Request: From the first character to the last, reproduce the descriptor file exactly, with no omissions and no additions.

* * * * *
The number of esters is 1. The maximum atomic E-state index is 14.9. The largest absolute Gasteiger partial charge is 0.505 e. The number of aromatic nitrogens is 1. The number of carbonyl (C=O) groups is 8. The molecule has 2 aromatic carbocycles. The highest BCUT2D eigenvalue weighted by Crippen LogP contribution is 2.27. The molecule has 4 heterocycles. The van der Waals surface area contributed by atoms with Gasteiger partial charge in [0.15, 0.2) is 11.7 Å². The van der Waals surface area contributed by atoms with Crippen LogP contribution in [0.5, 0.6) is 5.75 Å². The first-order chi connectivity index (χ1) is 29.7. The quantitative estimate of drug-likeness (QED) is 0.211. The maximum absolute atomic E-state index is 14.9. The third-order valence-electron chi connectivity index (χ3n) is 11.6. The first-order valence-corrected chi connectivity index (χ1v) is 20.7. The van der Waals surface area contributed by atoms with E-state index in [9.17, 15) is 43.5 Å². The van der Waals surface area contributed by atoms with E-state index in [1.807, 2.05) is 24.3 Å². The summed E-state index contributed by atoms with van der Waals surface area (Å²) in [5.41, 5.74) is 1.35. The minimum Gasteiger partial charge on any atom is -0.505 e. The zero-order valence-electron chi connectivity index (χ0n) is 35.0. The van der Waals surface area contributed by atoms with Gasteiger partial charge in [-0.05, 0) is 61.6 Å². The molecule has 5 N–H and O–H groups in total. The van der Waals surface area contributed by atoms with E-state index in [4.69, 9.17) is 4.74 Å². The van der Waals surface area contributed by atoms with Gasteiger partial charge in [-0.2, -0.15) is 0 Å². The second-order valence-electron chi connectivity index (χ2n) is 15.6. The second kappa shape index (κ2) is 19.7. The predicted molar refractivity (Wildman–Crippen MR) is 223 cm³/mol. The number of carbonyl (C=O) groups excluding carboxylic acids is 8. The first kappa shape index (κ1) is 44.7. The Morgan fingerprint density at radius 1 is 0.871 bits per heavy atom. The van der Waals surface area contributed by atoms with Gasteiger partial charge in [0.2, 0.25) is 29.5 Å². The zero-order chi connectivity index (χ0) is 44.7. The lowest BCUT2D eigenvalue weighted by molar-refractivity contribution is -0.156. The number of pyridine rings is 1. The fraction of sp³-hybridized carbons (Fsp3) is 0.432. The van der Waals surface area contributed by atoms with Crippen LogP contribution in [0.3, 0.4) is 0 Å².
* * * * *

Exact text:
The number of esters is 1. The maximum atomic E-state index is 14.9. The largest absolute Gasteiger partial charge is 0.505 e. The number of aromatic nitrogens is 1. The number of carbonyl (C=O) groups is 8. The molecule has 2 aromatic carbocycles. The highest BCUT2D eigenvalue weighted by Crippen LogP contribution is 2.27. The molecule has 4 heterocycles. The van der Waals surface area contributed by atoms with Gasteiger partial charge in [0.15, 0.2) is 11.7 Å². The van der Waals surface area contributed by atoms with Crippen LogP contribution in [0.5, 0.6) is 5.75 Å². The first-order chi connectivity index (χ1) is 29.7. The quantitative estimate of drug-likeness (QED) is 0.211. The maximum absolute atomic E-state index is 14.9. The third-order valence-electron chi connectivity index (χ3n) is 11.6. The first-order valence-corrected chi connectivity index (χ1v) is 20.7. The van der Waals surface area contributed by atoms with E-state index in [9.17, 15) is 43.5 Å². The van der Waals surface area contributed by atoms with E-state index in [1.807, 2.05) is 24.3 Å². The summed E-state index contributed by atoms with van der Waals surface area (Å²) in [5.41, 5.74) is 1.35. The minimum Gasteiger partial charge on any atom is -0.505 e. The zero-order valence-electron chi connectivity index (χ0n) is 35.0. The van der Waals surface area contributed by atoms with Gasteiger partial charge in [-0.05, 0) is 61.6 Å². The molecule has 5 N–H and O–H groups in total. The van der Waals surface area contributed by atoms with E-state index in [4.69, 9.17) is 4.74 Å². The van der Waals surface area contributed by atoms with Gasteiger partial charge in [-0.2, -0.15) is 0 Å². The second-order valence-electron chi connectivity index (χ2n) is 15.6. The second kappa shape index (κ2) is 19.7. The predicted molar refractivity (Wildman–Crippen MR) is 223 cm³/mol. The number of carbonyl (C=O) groups excluding carboxylic acids is 8. The first kappa shape index (κ1) is 44.7. The Morgan fingerprint density at radius 1 is 0.871 bits per heavy atom. The van der Waals surface area contributed by atoms with Gasteiger partial charge in [0.2, 0.25) is 29.5 Å². The zero-order chi connectivity index (χ0) is 44.7. The lowest BCUT2D eigenvalue weighted by molar-refractivity contribution is -0.156. The number of pyridine rings is 1. The fraction of sp³-hybridized carbons (Fsp3) is 0.432. The van der Waals surface area contributed by atoms with Crippen LogP contribution in [0.3, 0.4) is 0 Å².